5 Key Differences Between Data Warehouses And Data Lakes

Key Differences Between Data Warehouses and Data Lakes

Data warehouse and data lake are two solutions used to store large amounts of data from multiple sources. But one cannot use the terms interchangeably.

A data warehouse stores highly structured data that is used to support specific business analytical needs. Business users can readily use the data to gain insights and make decisions about their line of business. Google Big Query is an example of a data warehouse.

A data lake extracts data from different sources and stores it as is. When the need arises, the data is transformed for use. Data engineers and scientists can leverage such data for applications like machine learning.

Azure Data Lake is a data storage solution offered by Microsoft. If you need help with any of Microsoft’s software and tools, you can consult with a third-party IT help desk service provider.

If you are confused which data storage solution will work best for your organization, the article will present you with five differences that can help you decide.

5 Key Differences Between Data Warehouses and Data Lakes

Let us look at some integral differences between data warehouses and data lakes.

1. Type of Data Stored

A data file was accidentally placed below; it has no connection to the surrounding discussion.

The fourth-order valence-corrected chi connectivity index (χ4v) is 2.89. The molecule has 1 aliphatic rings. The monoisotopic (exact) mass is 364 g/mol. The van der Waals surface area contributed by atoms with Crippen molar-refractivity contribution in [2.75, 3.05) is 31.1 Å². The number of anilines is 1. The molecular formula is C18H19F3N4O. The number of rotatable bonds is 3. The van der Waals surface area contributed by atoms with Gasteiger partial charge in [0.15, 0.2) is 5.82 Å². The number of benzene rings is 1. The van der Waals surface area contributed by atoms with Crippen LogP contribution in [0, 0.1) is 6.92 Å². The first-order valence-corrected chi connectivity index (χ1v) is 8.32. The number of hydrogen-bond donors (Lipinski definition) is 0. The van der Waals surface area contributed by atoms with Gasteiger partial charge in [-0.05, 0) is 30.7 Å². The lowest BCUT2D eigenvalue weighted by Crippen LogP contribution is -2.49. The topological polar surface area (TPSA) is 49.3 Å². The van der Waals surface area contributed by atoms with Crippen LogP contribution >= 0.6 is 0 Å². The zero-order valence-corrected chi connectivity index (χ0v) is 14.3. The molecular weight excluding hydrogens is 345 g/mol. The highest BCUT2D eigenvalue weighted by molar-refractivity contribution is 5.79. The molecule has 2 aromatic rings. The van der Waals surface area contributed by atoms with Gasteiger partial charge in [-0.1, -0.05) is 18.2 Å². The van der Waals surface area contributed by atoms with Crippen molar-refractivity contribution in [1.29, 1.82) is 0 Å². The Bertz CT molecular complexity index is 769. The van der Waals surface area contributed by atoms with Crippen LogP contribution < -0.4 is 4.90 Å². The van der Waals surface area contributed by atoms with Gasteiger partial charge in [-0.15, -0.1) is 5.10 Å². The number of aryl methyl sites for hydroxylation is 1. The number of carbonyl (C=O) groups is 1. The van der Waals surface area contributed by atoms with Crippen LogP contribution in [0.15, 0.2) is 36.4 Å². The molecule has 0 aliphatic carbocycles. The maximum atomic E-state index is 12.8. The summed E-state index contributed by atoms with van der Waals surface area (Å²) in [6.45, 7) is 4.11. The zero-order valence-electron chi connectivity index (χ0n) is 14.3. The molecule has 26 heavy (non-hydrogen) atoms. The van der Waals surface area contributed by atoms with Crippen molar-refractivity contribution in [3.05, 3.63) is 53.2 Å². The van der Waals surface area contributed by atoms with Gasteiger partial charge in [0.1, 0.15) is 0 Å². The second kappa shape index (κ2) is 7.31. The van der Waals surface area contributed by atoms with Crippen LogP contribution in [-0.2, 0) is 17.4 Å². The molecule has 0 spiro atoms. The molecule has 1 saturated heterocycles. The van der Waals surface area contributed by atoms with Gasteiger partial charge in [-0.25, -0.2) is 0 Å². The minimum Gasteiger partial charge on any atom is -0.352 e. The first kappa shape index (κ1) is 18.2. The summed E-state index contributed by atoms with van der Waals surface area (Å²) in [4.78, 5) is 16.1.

A data warehouse stores processed and refined data. The data is cleaned and structured based on existing business needs.

A warehouse typically contains quantitative data derived from transactional systems. Advancements are being made to store non-traditional forms of data, but they can be expensive and cumbersome.

Business leaders can use such quantitative data for strategic analysis and reporting.

On the other hand, a data lake stores unprocessed and raw data. The unstructured data collected may be used immediately or stored for future use.

A data lake can include images, text, server logs, emails, documents, and audio and video files. You can store data in the lake indefinitely and process it as and when required.

2. Data Processing

Data warehouses follow the extraction, transform, and load method of handling data. First, data is extracted from different sources. Then, it is cleaned and scrubbed per a predefined requirement, and the structured data is loaded. The data is ready for business use right away.

Data lakes follow the extraction, load, and transform method of handling data. First, the data is extracted from different sources and loaded as is. Then, when the need arises, the data is structured for use.

Data processing is one of the key differences as it affects the adaptability and speed of generating results. For example, the development cycle can be long and complex as the data needs to be transformed before it is loaded. As a result, it can take a significant amount of time and resources.

On the other hand, raw data is more flexible and easier to process. You are not limited by predefined data structures and can explore the data creatively per your requirement.

3. Ease of Use

In the case of data warehouses, the schema is defined according to the business objective, So the end data is structured and easier to understand. Tasks like data visualization and BI reporting become easy.

But the predefined schema can sometimes prove to be limiting. For example, you do not have the creative freedom to source data and customize reporting. Thus, maintaining and operating a warehouse can sometimes be complex.